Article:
Frank blushed slightly. “I’m afraid I’m awfully out of shape at the moment.”

“Well, I’m sure you won’t have to lift any cars today, anyway. Though I’m sure if the need for a superhero arose, you’d be more than able to save us all.”

“Oh, Electra — Violet — would certainly beat me to it. She’s far more capable.”

There was that smile again. “She’s capable, alright, but I wouldn’t sell myself short if I were you, Frank.”

Clarence was easy to talk to. It had been a long time since Frank had met anyone so easy to talk to. So easy to talk to, in fact, that Frank was surprised to look down at his watch and realize that two hours had gone by. Usually time crawled by at an agonizingly slow pace when he was at a crowded event.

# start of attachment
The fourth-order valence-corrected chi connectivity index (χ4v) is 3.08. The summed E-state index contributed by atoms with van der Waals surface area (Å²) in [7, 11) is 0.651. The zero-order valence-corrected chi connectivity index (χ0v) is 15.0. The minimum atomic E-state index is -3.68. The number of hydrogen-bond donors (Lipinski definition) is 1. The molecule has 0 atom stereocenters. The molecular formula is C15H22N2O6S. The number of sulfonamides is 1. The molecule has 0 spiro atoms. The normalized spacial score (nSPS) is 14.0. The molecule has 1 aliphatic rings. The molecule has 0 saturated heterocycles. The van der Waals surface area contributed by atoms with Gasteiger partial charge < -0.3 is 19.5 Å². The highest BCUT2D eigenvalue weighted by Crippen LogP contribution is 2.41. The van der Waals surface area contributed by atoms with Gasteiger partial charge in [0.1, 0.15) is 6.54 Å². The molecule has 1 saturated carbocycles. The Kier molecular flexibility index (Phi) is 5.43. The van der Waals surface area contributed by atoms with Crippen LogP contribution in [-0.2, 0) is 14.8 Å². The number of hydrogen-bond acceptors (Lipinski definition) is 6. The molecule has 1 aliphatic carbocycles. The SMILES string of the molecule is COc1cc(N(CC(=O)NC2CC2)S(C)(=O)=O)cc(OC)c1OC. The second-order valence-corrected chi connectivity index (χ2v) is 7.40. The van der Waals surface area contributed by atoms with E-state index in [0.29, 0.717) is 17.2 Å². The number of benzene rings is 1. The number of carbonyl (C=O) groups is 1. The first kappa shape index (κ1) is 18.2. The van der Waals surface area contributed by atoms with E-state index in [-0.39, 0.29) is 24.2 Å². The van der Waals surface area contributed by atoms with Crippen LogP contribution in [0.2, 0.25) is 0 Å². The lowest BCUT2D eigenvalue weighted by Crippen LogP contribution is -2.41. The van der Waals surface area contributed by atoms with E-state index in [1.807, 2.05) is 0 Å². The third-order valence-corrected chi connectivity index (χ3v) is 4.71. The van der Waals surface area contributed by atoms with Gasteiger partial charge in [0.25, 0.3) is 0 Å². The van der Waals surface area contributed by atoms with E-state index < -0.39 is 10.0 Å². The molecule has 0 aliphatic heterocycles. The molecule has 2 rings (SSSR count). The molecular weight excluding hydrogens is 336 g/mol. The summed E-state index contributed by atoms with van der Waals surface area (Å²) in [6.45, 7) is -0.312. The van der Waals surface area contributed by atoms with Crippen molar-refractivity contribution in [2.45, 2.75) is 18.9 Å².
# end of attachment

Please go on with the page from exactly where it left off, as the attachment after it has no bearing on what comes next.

Clarence looked down at his own watch. “Oh, bollocks,” he swore — an endearingly quaint curse. “I’ve got a shift at the library at quarter past. I’ve got to go, but — here.” Clarence took a napkin from the buffet table and a fountain pen from his pocket and jotted something down before handing it to Frank. “It was such a pleasure to meet you, Frank,” he said, and smiled. 

Frank watched him until he disappeared into the crowd, then slowly unfolded the napkin. A phone number had been written neatly in blue ink, and below it: 

Frank —

Please call me any time. 

— Clarence

Frank grinned like an idiot, and decided that it was too beautiful a day not to fly home.